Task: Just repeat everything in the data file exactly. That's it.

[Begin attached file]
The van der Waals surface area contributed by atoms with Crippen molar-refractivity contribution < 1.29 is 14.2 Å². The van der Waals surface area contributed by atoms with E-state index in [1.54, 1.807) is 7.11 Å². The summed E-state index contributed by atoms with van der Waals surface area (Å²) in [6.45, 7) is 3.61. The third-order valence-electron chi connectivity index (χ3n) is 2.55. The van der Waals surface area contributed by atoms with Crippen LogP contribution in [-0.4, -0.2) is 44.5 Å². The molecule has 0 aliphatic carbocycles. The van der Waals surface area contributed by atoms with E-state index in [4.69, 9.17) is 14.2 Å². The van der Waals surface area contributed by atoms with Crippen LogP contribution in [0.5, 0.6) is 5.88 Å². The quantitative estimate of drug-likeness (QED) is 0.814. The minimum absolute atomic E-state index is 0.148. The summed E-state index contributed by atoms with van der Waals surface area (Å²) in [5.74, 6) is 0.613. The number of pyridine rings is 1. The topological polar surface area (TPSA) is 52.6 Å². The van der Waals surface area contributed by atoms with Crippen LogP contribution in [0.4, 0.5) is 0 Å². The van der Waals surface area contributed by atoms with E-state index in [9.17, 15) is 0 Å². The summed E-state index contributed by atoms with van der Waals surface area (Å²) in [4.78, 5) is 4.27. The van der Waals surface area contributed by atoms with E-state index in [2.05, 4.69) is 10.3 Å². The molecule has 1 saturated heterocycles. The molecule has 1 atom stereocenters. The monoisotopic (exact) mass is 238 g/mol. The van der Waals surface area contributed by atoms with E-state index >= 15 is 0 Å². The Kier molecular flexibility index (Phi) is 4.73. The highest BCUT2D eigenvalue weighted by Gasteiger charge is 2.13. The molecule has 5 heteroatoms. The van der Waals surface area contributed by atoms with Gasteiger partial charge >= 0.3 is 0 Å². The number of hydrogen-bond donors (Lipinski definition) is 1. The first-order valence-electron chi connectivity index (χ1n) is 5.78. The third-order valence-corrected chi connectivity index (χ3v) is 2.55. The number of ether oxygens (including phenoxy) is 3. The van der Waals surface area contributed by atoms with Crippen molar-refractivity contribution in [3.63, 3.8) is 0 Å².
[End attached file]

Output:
The van der Waals surface area contributed by atoms with Crippen molar-refractivity contribution < 1.29 is 14.2 Å². The van der Waals surface area contributed by atoms with E-state index in [1.54, 1.807) is 7.11 Å². The summed E-state index contributed by atoms with van der Waals surface area (Å²) in [6.45, 7) is 3.61. The third-order valence-electron chi connectivity index (χ3n) is 2.55. The van der Waals surface area contributed by atoms with Crippen LogP contribution in [-0.4, -0.2) is 44.5 Å². The molecule has 0 aliphatic carbocycles. The van der Waals surface area contributed by atoms with E-state index in [4.69, 9.17) is 14.2 Å². The van der Waals surface area contributed by atoms with Crippen LogP contribution in [0.5, 0.6) is 5.88 Å². The quantitative estimate of drug-likeness (QED) is 0.814. The minimum absolute atomic E-state index is 0.148. The summed E-state index contributed by atoms with van der Waals surface area (Å²) in [5.74, 6) is 0.613. The number of pyridine rings is 1. The topological polar surface area (TPSA) is 52.6 Å². The van der Waals surface area contributed by atoms with Crippen LogP contribution in [0.4, 0.5) is 0 Å². The van der Waals surface area contributed by atoms with E-state index in [9.17, 15) is 0 Å². The summed E-state index contributed by atoms with van der Waals surface area (Å²) in [4.78, 5) is 4.27. The van der Waals surface area contributed by atoms with E-state index in [2.05, 4.69) is 10.3 Å². The molecule has 1 saturated heterocycles. The molecule has 1 atom stereocenters. The monoisotopic (exact) mass is 238 g/mol. The van der Waals surface area contributed by atoms with E-state index >= 15 is 0 Å². The Kier molecular flexibility index (Phi) is 4.73. The highest BCUT2D eigenvalue weighted by Gasteiger charge is 2.13. The molecule has 5 heteroatoms. The van der Waals surface area contributed by atoms with Gasteiger partial charge >= 0.3 is 0 Å². The number of hydrogen-bond donors (Lipinski definition) is 1. The first-order valence-electron chi connectivity index (χ1n) is 5.78. The third-order valence-corrected chi connectivity index (χ3v) is 2.55. The number of ether oxygens (including phenoxy) is 3. The van der Waals surface area contributed by atoms with Crippen molar-refractivity contribution in [3.63, 3.8) is 0 Å².